S.M. Entertainment co-CEO Lee Sung-soo speaks at MU:CON Online 2020 on Friday. (Yonhap)
Korean entertainment behemoth S.M. Entertainment is changing to adapt to the contactless era while utilizing its intellectual properties.
“Like how Disney achieved an IP empire, K-pop will overcome this (pandemic) situation and become a genre that forms an IP empire in the music industry,” said S.M. Entertainment co-CEO Lee Sung-soo on Friday in his speech at MU:CON Online 2020.
MU:CON is a four-day international music industry annual gathering organized by the Korea Creative Content Agency. Lee delivered a speech on a topic titled “Culture Technology, IP Industry and Untact” during MU:CON’s conference session.
As an example of how S.M. Entertainment has been working on utilizing IP and adapting to the changing environment, Lee noted boy band SuperM‘s collaboration with Marvel Studios in rolling out merchandise featuring the group in celebration of the new album “Super One - The 1st Album.” The album was released Friday afternoon via local streaming sites.
Formed in 2019, SuperM has been promoting itself as the “K-pop Avengers,” as it consists of seven members from four different SM Entertainment groups: SHINee, EXO, NCT 127 and WayV.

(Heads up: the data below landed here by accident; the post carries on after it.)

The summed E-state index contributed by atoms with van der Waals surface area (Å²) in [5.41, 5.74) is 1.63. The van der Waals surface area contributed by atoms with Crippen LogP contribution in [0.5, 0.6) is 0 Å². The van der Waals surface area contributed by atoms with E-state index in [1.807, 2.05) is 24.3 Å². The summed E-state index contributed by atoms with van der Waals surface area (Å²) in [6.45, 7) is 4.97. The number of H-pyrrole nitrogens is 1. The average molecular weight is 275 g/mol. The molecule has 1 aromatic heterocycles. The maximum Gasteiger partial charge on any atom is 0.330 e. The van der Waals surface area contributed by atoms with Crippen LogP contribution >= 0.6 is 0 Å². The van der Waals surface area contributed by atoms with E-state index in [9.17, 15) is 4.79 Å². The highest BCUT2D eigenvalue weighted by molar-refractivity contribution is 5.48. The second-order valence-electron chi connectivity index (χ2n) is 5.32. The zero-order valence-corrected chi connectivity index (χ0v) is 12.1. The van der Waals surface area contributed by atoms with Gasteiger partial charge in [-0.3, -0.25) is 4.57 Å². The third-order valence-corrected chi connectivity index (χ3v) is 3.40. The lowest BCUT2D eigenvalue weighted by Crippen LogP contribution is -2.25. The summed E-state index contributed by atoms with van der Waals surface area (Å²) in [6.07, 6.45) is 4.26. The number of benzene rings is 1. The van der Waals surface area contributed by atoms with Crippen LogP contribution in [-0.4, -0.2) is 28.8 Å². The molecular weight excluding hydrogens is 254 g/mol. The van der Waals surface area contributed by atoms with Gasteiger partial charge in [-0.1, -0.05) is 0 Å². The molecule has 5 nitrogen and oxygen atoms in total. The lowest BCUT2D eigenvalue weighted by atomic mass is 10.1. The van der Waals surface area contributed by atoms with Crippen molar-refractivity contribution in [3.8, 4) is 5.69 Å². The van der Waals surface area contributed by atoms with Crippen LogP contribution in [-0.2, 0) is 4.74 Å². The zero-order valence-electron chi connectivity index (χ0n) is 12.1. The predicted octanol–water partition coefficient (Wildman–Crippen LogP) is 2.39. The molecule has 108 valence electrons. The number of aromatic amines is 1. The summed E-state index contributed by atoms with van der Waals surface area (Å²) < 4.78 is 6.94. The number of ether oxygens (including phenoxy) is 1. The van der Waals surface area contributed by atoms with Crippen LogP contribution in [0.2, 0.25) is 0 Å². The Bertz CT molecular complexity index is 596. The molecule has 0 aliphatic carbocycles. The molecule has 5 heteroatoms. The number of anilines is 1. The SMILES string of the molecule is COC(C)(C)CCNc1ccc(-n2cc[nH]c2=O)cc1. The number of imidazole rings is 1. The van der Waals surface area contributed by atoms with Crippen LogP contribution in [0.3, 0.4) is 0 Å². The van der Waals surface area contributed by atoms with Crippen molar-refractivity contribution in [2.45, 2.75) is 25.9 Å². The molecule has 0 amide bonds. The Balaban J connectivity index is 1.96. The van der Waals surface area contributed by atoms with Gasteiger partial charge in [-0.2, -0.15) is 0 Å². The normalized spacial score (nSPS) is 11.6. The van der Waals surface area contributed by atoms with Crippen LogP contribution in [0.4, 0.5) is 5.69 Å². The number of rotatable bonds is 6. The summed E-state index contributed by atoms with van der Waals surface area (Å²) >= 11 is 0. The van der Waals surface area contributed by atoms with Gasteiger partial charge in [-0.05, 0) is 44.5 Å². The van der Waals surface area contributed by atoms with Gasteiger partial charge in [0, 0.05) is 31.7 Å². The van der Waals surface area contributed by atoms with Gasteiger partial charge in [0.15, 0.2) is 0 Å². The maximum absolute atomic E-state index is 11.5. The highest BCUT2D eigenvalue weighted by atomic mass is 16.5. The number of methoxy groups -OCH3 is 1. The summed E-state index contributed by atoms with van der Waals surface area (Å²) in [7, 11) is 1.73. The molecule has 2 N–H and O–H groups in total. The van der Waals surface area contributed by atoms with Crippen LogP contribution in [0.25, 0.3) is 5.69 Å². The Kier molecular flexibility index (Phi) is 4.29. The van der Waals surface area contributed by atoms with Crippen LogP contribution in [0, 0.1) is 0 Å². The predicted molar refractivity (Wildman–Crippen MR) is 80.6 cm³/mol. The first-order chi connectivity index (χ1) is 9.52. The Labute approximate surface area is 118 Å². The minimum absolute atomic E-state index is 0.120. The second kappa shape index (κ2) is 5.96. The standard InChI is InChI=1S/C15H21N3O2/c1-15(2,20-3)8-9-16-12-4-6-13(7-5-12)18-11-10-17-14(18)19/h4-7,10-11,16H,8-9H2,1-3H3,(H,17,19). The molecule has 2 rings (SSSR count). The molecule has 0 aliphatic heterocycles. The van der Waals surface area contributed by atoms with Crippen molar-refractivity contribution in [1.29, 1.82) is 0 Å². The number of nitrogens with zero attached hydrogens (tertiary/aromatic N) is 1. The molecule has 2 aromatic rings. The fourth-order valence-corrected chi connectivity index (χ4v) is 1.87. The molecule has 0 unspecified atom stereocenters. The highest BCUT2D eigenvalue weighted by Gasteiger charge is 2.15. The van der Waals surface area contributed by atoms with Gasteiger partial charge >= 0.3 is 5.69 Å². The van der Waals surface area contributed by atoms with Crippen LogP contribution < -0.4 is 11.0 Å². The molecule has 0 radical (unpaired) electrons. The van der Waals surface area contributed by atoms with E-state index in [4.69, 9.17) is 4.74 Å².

“In a few months, this collaboration will present new content that we have never seen before,” Lee added.
During his talk, Lee also discussed S.M. Entertainment’s online paid concert series “Beyond Live” that has featured different artists since April.
“Even before the spread of COVID-19, we had been preparing an online concert under the leadership of our general producer Lee Soo-man,” Lee said. “So we were able to quickly launch ‘Beyond Live’ and dominate the scene and set the standard for online concerts.”
He added that the company so far has been presenting “Beyond Live 1.0” and is preparing for upgraded versions of the paid concert series.
Toward the end of his talk, Lee said the need to adapt to the new environment applies not only to S.M. Entertainment, but to the whole K-pop industry, as the pandemic has accelerated online-based and contactless services becoming the music industry‘s cash cow.
Once the change is made successfully, Lee said K-pop has the potential to become an industry that will grow dramatically in the future.
“Although the Korean music industry was hit hard due to the cancellation of concerts, changes are quickly taking place mainly through entertainment powerhouses starting new businesses using IP,” Lee added.
By Song Seung-hyun (firstname.lastname@example.org